Bill Mahr understood first-hand the importance of medical service and research in the military. He had served 20 years in the Medical Service Corps of the US Army, and after retiring from the military, he began working at the Murtha Cancer Center at Walter Reed National Military Medical Center managing clinical trials. Bill’s office happened to be right next to the prostate clinic, where he would go for routine PSA screening. During one of his routine checks in 2016, he was told that his PSA level was rising quickly and that he should get a biopsy. The biopsy confirmed his worst fear: prostate cancer. Luckily, he had friends and colleagues at work that were experts in the field and helped guide him through his diagnosis and the treatment decision process. With their help, he decided to pursue robotic surgery, which was effective and he still has no evidence of disease to this day.
His cancer diagnosis and treatment experience gave him a new perspective that life is short, which led him to retire early to spend more time with his family and focus on advocacy work. After his surgery, Bill once again dedicated his time to service, but this time by becoming a “battle buddy” – a term often used in the military – for men newly diagnosed with prostate cancer. Through Us TOO, an organization which provides educational resources and support services to those affected by prostate cancer, he shared his own treatment experience with newly diagnosed men to help them navigate their treatment decisions. Additionally, he now serves as the president of his local Us TOO International chapter at Walter Reed. As president, he focuses on supporting the group leaders by connecting them to educational resources and coordinating educational speaker events.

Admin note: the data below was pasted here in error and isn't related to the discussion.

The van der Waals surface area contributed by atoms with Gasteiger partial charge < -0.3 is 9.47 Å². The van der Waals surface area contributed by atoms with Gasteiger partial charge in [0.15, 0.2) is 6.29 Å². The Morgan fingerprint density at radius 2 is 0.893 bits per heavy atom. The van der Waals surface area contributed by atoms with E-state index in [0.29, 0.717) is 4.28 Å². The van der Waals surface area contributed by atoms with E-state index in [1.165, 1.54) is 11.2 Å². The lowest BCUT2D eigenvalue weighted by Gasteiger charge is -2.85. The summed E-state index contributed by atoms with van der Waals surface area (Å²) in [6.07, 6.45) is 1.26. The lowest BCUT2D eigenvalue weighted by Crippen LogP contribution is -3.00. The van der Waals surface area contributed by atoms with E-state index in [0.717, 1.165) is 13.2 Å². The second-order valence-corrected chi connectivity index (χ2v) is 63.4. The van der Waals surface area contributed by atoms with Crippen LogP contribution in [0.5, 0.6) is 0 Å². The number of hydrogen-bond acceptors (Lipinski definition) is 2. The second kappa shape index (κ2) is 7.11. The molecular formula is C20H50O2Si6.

Through his involvement with Us TOO, he was invited to become a consumer peer reviewer for the Prostate Cancer Research Program (PCRP) in 2018. Bill notes that he finds this an enjoyable experience and likes bringing the patient’s perspective to the discussion table. He also greatly enjoys working with the scientific reviewers and has learned so much from their perspective. He hopes that with persistence, the PCRP can continue to fund new research ideas that will help fight the battle against prostate cancer for service members and all men who are fighting this disease.
Last updated Friday, September 27, 2019